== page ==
Recent reports from Europe and the USA described Seoul orthohantavirus infection in pet rats and their breeders/owners, suggesting the potential emergence of a “new” public health problem. Wild and laboratory rat-induced Seoul infections have, however, been described since the early eighties, due to the omnipresence of the rodent reservoir, the brown rat Rattus norvegicus. Recent studies showed no fundamental differences between the pathogenicity and phylogeny of pet rat-induced Seoul orthohantaviruses and their formerly described wild or laboratory rat counterparts. The paucity of diagnosed Seoul virus-induced disease in the West is in striking contrast to the thousands of cases recorded since the 1980s in the Far East, particularly in China. This review of four continents (Asia, Europe, America, and Africa) puts this “emerging infection” into a historical perspective, concluding there is an urgent need for greater medical awareness of Seoul virus-induced human pathology in many parts of the world Given the mostly milder and atypical clinical presentation, sometimes even with preserved normal kidney function, the importance of simple but repeated urine examination is stressed, since initial but transient proteinuria and microhematuria are rarely lacking.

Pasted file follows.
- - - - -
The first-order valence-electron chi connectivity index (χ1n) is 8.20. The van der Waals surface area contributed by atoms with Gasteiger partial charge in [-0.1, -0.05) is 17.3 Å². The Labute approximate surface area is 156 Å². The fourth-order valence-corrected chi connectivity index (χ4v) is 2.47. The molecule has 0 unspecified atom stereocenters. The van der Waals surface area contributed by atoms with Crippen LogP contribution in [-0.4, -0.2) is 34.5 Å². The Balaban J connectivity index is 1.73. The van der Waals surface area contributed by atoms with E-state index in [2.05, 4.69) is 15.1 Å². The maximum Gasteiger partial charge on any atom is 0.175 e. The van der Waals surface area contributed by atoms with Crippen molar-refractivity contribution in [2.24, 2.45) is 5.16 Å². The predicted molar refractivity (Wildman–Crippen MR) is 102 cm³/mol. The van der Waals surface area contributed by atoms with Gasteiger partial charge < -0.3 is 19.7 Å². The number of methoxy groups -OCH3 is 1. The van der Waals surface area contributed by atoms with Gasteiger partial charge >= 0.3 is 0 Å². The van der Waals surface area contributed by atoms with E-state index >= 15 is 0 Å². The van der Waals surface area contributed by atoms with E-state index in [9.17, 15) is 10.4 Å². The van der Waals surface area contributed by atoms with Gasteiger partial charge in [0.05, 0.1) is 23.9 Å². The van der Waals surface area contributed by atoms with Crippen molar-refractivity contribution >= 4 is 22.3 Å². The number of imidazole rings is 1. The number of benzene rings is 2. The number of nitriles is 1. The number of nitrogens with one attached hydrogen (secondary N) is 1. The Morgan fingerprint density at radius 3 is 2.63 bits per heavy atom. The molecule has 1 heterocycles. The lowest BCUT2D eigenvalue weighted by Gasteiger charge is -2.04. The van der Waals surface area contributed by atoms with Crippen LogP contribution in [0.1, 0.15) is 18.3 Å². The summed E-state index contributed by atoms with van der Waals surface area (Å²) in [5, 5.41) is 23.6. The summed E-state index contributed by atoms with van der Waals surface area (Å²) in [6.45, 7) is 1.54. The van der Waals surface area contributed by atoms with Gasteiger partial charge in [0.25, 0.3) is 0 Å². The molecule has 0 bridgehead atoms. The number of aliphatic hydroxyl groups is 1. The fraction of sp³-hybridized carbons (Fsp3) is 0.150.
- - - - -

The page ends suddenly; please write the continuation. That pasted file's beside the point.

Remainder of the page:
Bibliographical notePublisher Copyright:
© Viruses 2019. All Rights Reserved.
Copyright 2019 Elsevier B.V., All rights reserved.
- Acute kidney injury (AKI)
- Brown rat
- Hantavirus cardio-pulmonary syndrome (HCPS)
- Hantavirus disease
- Hemorrhagic fever with renal syndrome (HFRS)
- Laboratory rat
- Pet rat
- Seoul virus (SEOV)
- Wild rat